How much physicians get paid is increasingly determined by a payment formula that penalizes doctors whose patients are more expensive—even when those higher costs stem from services that other doctors perform, according to a new report from the Center for Healthcare Quality and Payment Reform. This accountability model is currently being tested in pilot programs that are under way in 481 sites in 7 states that are participating in the Medicare Comprehensive Primary Care Initiative
. Several commercial health plans use the same strategy.
The report, “Measuring and Assigning Accountability for Healthcare Spending,” identifies six challenges associated with Medicare’s value-based payment modifier for physicians and hospitals. Harold D. Miller, author of the report
and president and CEO of the center says both patients and providers could be harmed by the measures of health care spending for the purposes of rewarding or penalizing physicians, hospitals, and other health care providers, defining provider networks, and encouraging patients to use particular providers. For example, payments to individual physicians and hospitals will be increased or decreased based on measures of spending on the health care services their patients receive.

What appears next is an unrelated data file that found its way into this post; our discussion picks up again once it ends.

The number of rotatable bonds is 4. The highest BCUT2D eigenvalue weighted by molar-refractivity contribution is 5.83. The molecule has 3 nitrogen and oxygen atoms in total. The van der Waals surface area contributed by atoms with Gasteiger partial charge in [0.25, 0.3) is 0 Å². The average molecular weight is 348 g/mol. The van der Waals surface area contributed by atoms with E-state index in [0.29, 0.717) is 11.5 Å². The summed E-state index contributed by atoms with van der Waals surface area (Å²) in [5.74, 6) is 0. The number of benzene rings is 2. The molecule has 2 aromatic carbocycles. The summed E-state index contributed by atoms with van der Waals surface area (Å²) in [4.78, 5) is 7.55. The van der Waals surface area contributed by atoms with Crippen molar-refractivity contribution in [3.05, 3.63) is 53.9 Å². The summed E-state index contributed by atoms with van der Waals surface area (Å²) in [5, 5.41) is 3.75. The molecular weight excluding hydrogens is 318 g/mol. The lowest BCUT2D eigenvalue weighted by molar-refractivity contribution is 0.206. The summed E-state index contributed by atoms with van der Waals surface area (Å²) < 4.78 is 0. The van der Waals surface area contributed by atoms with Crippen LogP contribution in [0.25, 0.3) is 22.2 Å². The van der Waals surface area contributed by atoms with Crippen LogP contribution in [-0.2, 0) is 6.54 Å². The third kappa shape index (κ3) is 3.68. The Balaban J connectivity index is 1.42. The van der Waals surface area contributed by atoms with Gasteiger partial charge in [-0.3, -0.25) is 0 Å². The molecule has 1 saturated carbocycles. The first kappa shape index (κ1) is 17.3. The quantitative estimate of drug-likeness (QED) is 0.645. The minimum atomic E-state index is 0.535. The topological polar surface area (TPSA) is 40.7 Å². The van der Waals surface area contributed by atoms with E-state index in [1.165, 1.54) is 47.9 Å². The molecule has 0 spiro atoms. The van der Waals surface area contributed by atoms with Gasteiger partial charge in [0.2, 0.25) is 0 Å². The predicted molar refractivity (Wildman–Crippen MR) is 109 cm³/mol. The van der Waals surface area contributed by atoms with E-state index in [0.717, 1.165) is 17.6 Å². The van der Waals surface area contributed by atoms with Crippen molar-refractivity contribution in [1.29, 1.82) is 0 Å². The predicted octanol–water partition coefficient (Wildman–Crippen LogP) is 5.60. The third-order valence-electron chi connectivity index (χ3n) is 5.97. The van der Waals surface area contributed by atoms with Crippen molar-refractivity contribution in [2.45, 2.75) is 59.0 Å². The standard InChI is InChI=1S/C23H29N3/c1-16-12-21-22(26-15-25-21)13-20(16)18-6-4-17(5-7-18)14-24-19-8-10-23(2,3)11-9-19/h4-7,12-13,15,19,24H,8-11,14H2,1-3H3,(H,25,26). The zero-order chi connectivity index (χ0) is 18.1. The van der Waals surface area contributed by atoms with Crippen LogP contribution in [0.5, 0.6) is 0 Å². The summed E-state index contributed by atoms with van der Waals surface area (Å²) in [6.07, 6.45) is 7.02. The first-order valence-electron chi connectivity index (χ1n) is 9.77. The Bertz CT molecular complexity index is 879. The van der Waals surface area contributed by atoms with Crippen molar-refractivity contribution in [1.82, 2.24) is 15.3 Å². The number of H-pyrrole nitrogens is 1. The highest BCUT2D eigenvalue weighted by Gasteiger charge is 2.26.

The report points out the shortfalls that value-based purchasing programs can exhibit:
Inappropriately assign accountability to physicians and hospitals for services they did not deliver and cannot control, while at the same time failing to hold health care providers accountable for many of the services they do deliver;
Financially penalize physicians and hospitals who care for patients with complex health problems and who deliver evidence-based services to their patients;
Fail to provide physicians, hospitals, and other providers with the kind of actionable information they need to identify opportunities to control healthcare spending without harming patients; and
Give patients misleading information about which providers deliver lower-cost, higher quality care.
The strategy is scheduled to affect payment for physicians in practices with 100 or more eligible professionals starting in January 2015, for physicians in practices with 10 or more the following January 2016, and for all physicians by January 2017.
Essentially, the model will discourage groups with large numbers of specialists from keeping lots of primary care doctors in the group, Miller says. Specialist groups that include a high proportion of primary care physicians will be subject to the cost measures in the modifier because the modifiers tend to focus on primary care.
Miller HD. "Measuring and Assigning Accountability for Healthcare Spending. Fair and Effective Ways to Analyze the Drivers of Healthcare Costs and Transition to Value-Based Payment.” Center for Healthcare Quality & Payment Reform. Available at http://www.chqpr.org/downloads/AccountabilityforHealthcareSpending.pdf